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Longtime leader of NATO country loses power

Jakov Milatovic news
Budva Municipality, Montenegro.

Milo Djukanovic has been defeated in a landslide after more than 30 years of ruling Montenegro.

Voters in the former Yugoslav republic of Montenegro overwhelmingly favored challenger Jakov Milatovic over the incumbent Milo Djukanovic in Sunday’s runoff presidential election, closing a 33-year-long chapter in the small Balkan country’s history.

Djukanovic, 61, appeared on the political scene in 1989, taking part in a coup within the Communist party. He has dominated Montenegrin politics in one way or another since 1991 – as prime minister, president, and head of the Democratic Party of Socialists (DPS). He conceded on Sunday evening, after preliminary results showed Milatovic getting at least 57% of the vote, with a 70% turnout. Montenegro’s total population is about 600,000.

“Tonight is the night we have been waiting for over 30 years,” Milatovic told supporters in the victory speech. He vowed to get Montenegro full EU membership within five years, and that Montenegro would “never again” fuel tensions with any of its neighbors.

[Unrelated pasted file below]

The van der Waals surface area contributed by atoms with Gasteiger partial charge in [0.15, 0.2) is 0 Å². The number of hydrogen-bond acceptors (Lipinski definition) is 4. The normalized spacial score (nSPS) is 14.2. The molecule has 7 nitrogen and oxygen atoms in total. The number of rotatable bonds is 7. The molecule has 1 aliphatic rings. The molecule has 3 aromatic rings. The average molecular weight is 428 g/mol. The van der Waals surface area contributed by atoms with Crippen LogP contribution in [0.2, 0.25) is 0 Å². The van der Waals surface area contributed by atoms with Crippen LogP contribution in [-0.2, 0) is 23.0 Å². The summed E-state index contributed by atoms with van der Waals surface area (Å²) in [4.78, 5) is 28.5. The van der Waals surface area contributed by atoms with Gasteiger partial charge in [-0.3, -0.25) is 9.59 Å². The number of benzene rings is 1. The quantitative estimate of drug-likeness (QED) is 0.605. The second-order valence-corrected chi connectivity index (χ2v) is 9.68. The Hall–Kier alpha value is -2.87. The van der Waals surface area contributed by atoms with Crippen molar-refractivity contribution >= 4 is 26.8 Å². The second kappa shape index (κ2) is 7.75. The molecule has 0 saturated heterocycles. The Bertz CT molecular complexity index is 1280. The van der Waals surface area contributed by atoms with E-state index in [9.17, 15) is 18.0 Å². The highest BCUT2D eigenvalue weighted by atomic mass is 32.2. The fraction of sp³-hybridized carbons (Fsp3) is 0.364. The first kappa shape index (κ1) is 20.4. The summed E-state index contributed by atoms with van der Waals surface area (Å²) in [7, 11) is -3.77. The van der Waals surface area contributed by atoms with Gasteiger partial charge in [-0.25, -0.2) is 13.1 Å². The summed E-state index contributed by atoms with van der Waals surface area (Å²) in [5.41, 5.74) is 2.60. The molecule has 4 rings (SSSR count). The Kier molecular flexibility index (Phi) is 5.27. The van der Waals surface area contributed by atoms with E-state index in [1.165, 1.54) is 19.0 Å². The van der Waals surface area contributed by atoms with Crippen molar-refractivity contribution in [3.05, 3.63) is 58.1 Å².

Milatovic, 36, was an economic minister in a previous cabinet, who joked on the campaign trail that he was in kindergarten when Djukanovic first came to power. He campaigned under the slogan “We shall succeed together,” hammering the incumbent for stoking ethnic and religious tensions, as well as on economic failures.

Djukanovic’s slogan was ‘Milo, who else’? He accused Milatovic of representing the “politics of Greater Serbian nationalism” and claimed Montenegro was threatened by neighboring Serbia and “malign Russian influence.”

For centuries, Montenegro considered itself a Serbian, Orthodox principality with close ties to Imperial Russia. Djukanovic sought to build a new, anti-Serbian and anti-Russian national identity, with a separate church and language. He cited a “Russian-backed coup” attempt – that turned out to be unsubstantiated – to get Montenegro into NATO without a referendum. The DPS lost the parliamentary election in 2020 after an unsuccessful attempt to seize Serbian Orthodox Church property.

Getting high-profile endorsements from Bosniak and Albanian politicians did not translate into a turnout for Djukanovic in minority strongholds. His hometown of Niksic went overwhelmingly for Milatovic.

“We waited for this great victory of the people for 30 years,” Niksic mayor Marko Kovacevic told RT Balkans on Sunday evening. “Starting tomorrow, Montenegro will be different, because Milo is not in any position of power anymore.”

Technically, Djukanovic’s mandate expires on May 21, when Milatovic is supposed to be inaugurated. The political coalition backing him will face a new test at the special parliamentary election scheduled for June 12.

Image credit: Ender Vatan

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Source:RT News

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